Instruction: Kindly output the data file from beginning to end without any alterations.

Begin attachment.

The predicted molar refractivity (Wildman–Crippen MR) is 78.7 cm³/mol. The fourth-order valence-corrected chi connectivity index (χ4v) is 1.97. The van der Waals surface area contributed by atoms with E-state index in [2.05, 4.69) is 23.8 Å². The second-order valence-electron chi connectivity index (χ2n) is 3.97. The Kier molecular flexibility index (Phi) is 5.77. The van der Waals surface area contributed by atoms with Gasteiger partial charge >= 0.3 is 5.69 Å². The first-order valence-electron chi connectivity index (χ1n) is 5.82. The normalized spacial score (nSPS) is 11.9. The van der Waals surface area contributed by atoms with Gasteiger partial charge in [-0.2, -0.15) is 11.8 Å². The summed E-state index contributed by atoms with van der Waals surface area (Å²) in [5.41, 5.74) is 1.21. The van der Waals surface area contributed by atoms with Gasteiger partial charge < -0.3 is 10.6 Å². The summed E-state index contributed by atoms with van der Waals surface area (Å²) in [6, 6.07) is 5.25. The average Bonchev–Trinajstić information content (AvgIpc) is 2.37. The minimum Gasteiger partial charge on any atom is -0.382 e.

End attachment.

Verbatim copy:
The predicted molar refractivity (Wildman–Crippen MR) is 78.7 cm³/mol. The fourth-order valence-corrected chi connectivity index (χ4v) is 1.97. The van der Waals surface area contributed by atoms with E-state index in [2.05, 4.69) is 23.8 Å². The second-order valence-electron chi connectivity index (χ2n) is 3.97. The Kier molecular flexibility index (Phi) is 5.77. The van der Waals surface area contributed by atoms with Gasteiger partial charge >= 0.3 is 5.69 Å². The first-order valence-electron chi connectivity index (χ1n) is 5.82. The normalized spacial score (nSPS) is 11.9. The van der Waals surface area contributed by atoms with Gasteiger partial charge in [-0.2, -0.15) is 11.8 Å². The summed E-state index contributed by atoms with van der Waals surface area (Å²) in [5.41, 5.74) is 1.21. The van der Waals surface area contributed by atoms with Gasteiger partial charge < -0.3 is 10.6 Å². The summed E-state index contributed by atoms with van der Waals surface area (Å²) in [6, 6.07) is 5.25. The average Bonchev–Trinajstić information content (AvgIpc) is 2.37. The minimum Gasteiger partial charge on any atom is -0.382 e.